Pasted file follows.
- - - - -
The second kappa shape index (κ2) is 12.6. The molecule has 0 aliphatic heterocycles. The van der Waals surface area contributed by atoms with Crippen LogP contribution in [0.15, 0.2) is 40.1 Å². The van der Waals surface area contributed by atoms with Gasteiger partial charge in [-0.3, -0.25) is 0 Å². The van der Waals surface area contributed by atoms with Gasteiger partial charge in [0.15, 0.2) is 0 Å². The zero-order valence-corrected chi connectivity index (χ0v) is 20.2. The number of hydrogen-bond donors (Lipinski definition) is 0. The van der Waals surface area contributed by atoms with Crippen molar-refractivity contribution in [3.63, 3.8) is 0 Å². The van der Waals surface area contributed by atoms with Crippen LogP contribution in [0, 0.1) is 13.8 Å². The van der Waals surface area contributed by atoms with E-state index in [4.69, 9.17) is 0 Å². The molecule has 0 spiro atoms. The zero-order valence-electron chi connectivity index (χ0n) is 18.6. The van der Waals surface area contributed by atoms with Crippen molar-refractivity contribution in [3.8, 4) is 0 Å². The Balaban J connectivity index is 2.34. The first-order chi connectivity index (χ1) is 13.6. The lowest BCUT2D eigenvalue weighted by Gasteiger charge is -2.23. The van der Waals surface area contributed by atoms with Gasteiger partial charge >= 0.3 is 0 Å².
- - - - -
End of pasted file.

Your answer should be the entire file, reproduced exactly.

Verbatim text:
The second kappa shape index (κ2) is 12.6. The molecule has 0 aliphatic heterocycles. The van der Waals surface area contributed by atoms with Crippen LogP contribution in [0.15, 0.2) is 40.1 Å². The van der Waals surface area contributed by atoms with Gasteiger partial charge in [-0.3, -0.25) is 0 Å². The van der Waals surface area contributed by atoms with Gasteiger partial charge in [0.15, 0.2) is 0 Å². The zero-order valence-corrected chi connectivity index (χ0v) is 20.2. The number of hydrogen-bond donors (Lipinski definition) is 0. The van der Waals surface area contributed by atoms with Crippen molar-refractivity contribution in [3.63, 3.8) is 0 Å². The van der Waals surface area contributed by atoms with Crippen LogP contribution in [0, 0.1) is 13.8 Å². The van der Waals surface area contributed by atoms with E-state index in [4.69, 9.17) is 0 Å². The molecule has 0 spiro atoms. The zero-order valence-electron chi connectivity index (χ0n) is 18.6. The van der Waals surface area contributed by atoms with Crippen molar-refractivity contribution in [3.8, 4) is 0 Å². The Balaban J connectivity index is 2.34. The first-order chi connectivity index (χ1) is 13.6. The lowest BCUT2D eigenvalue weighted by Gasteiger charge is -2.23. The van der Waals surface area contributed by atoms with Gasteiger partial charge >= 0.3 is 0 Å².